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Reviewed by:
  • Race and Nation: Ethnic Systems in the Modern World
  • Tony Ballantyne
Race and Nation: Ethnic Systems in the Modern World. Edited by Paul Spickard. Routledge: New York, 2005. 392 pp. $95 (cloth); $37.50 (paper).

There is surprisingly little research produced by world historians that directly addresses the question of race. While the large historiographies on slavery and empire building cast some light on the global history of race as a social category, there have been few attempts to map systematically the divergent racial formations that have taken shape under modernity, yet alone to think about race as a significant phenomenon in world history at the broadest level. Here the contrast with work on gender is telling, as a diverse range of scholars from a variety of disciplinary (history, gender and women's studies, anthropology) and geographical locations are currently demonstrating that gender is an indispensable category of analysis for work on world history.

This collection of essays edited by Paul Spickard is an important attempt to think about the history of race within a global frame. The volume consists of an introduction by Spickard himself, seventeen chapters that examine an array of contexts from early nineteenth-century [End Page 247] California to contemporary Khmer identity, from the early Turkish republic to contemporary Brazil, as well as an extensive and very useful bibliography. Taken as a whole, this collection is a significant addition to the field of world history, and because of the range of the case studies it examines it will certainly function as a valuable teaching text.

Spickard's introduction is thought provoking. It opens with a compelling anecdote that explains why Spickard, a white American who was traveling in China's western borderlands during the late 1980s, was viewed by Uighur people not as "white" or "European" but instead as "Japanese" (who, for the inhabitants of Turpan stood for all outsiders who were not Chinese). This story communicates the ways in which, even at the end of the twentieth century, understandings of race remained highly localized and embedded in the power struggles that framed the social and political worlds of various communities. From this starting point, Spickard makes two very important general statements about the nature of race. First, he emphasizes that human communities have always lived with various forms of social difference, but race emerges as significant only when communities "begin to see themselves as fundamentally and irrevocably different." Spickard terms this crystallization of difference "the racial moment" (p. 2). Second, he offers a very useful characterization of race: "race is about power, and it is written on the body" (p. 2). This formulation moves us away from the traditional emphasis on race as a simple product of "attitude" or "prejudice" to reconnect corporeality with power, while recognizing that difference itself is the product of cultural work (race is "written on the body" rather than being a self-evident bodily fact). Spickard suggests that these insights serve as a very useful starting point for work on cultural difference at a global level and for charting the complex imbrication of race, ethnicity, and nationality.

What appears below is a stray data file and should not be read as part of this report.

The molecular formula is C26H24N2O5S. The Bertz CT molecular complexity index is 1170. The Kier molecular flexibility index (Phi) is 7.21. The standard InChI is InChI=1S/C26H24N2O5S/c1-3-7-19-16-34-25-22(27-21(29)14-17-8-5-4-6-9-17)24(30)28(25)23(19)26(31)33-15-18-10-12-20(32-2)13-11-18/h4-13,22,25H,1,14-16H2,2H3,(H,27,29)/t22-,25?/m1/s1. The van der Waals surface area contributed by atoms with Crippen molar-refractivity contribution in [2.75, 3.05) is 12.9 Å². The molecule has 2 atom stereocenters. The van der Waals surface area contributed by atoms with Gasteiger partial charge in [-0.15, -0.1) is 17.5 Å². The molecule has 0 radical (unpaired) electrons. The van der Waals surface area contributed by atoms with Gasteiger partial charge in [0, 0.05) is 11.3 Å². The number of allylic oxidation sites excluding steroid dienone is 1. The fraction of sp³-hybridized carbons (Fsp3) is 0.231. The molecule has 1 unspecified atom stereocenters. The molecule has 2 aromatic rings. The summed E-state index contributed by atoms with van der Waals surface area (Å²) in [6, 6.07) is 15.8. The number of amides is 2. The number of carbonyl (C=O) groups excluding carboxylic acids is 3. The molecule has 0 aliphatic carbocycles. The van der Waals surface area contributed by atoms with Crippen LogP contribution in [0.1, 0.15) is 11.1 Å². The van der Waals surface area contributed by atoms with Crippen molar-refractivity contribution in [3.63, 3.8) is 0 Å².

This analytical agenda is framed by Spickard's desire to write of a world history of race and ethnicity that is "as widely comparative as practical, yet specific as possible" (p. 4). The seventeen essays that make up the bulk of the volume offer these specific perspectives, with most essays firmly focused on the development of racial and ethnic systems within a particular nation-state. All of these case studies are intrinsically interesting, and the individual essays are generally well written and compelling. Ultimately, however, they do not really offer the kind of rich comparative picture Spickard hoped the volume might offer. This is not simply the work of the particularity of each national case study, but it also reflects a general lack of coherence and cohesion across the volume as a whole. At one level, this reflects the ambition [End Page 248] of Spickard's agenda that effectively folds religion, race, ethnicity, and nationality into a unified analytical field. A narrower focus on race itself would have meant that some essays, especially Darshan Singh Tatla's incisive overview of the...


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